Oil prices down in thin pre-holiday trade

Agence France-Presse
Oil prices down in thin pre-holiday trade
There are expectations for a rebound in prices in 2015, analyst says

SINGAPORE – Crude edged lower in thin pre-holiday trade Wednesday, December 30 ahead of the release of a key US supply report, as analysts predicted a rebound in prices in the new year after shedding nearly 50% since June.

US benchmark West Texas Intermediate for February delivery fell 38 cents to $53.74 while Brent crude for February eased 49 cents to $57.41 in mid-morning trade.

Trading volumes were thin with many dealers away ahead of the New Year’s Day holiday on Thursday.

Financial markets in Japan, Indonesia, the Philippines, South Korea, and Thailand are closed Wednesday.

With few other trading cues, dealers are closely watching the latest official US stockpiles report to be released later Wednesday for clues about demand in the world’s top crude consumer, analysts said.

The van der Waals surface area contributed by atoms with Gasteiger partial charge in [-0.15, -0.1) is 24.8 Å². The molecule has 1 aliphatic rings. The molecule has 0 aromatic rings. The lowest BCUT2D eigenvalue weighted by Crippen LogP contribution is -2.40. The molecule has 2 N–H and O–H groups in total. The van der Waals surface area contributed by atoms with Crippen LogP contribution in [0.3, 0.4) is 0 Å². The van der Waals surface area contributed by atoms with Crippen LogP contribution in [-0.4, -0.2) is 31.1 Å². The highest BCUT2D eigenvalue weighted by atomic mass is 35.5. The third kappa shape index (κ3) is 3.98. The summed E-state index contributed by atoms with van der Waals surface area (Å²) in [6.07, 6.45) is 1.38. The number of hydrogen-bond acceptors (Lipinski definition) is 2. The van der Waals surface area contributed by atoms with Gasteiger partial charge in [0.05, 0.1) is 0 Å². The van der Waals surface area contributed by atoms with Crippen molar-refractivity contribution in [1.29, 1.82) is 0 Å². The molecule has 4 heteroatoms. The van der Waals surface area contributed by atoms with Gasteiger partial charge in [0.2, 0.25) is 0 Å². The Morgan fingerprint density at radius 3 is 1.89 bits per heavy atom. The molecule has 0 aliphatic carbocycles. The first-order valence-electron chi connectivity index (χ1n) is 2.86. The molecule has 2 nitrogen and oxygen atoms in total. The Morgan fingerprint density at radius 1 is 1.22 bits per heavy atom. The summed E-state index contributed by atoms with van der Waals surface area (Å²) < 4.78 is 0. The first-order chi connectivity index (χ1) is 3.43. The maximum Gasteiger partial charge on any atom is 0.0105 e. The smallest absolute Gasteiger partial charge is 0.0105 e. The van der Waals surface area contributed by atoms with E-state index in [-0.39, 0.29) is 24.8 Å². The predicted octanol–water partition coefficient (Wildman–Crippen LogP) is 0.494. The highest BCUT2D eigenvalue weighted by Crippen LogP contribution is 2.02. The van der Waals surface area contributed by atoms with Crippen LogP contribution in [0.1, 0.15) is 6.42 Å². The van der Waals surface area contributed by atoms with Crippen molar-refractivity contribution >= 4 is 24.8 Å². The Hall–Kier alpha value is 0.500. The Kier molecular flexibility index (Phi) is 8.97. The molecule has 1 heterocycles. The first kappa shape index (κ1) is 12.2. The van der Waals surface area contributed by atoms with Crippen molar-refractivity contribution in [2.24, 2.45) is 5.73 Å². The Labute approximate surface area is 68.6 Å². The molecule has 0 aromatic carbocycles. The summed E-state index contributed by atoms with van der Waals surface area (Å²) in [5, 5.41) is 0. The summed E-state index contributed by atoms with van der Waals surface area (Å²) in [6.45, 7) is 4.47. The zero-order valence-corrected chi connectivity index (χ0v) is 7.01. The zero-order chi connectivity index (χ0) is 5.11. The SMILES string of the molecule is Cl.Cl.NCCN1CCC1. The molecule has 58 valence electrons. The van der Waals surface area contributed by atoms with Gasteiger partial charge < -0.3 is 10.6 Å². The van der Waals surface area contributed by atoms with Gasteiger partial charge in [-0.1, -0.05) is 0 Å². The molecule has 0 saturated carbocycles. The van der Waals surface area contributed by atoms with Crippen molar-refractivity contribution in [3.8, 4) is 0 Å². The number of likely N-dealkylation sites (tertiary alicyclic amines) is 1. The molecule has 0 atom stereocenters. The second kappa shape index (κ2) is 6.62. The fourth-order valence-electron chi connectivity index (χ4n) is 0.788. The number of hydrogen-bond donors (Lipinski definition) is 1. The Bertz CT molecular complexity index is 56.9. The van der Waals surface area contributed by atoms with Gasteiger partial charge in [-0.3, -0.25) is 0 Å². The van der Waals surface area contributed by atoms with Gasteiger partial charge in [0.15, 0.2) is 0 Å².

Analysts polled by the Wall Street Journal expect US crude reserves to have dipped by 600,000 barrels in the week to December 26.

Daniel Ang, investment analyst at Phillip Futures in Singapore, said there are expectations for a rebound in prices in 2015.

Oil has tumbled since June owing to slowing growth in China and emerging market economies, a recession in Japan, and a near-stall in the eurozone.

On top of that, the OPEC oil-producing cartel last month said it would maintain output levels despite ample global supplies, in part due to cheaper oil extracted from North American shale rock.

Ang said the global supply glut could likely be alleviated by current low oil prices affecting “existing shale oil rigs, causing them to shut off, keeping US crude oil production in check.”

On the demand side, stimulus measures by major economies could boost growth, and in turn, crude demand, Ang said in a commentary.

“In 2015 we believe that crude demand would be linked to how China, Japan, and the eurozone perform,” he said.

“If we start to see the situation for these countries improve, a reversal from the demand side could happen,” he added. – Rappler.com

Gas station attendant at work image from Shutterstock

Add a comment

Sort by

There are no comments yet. Add your comment to start the conversation.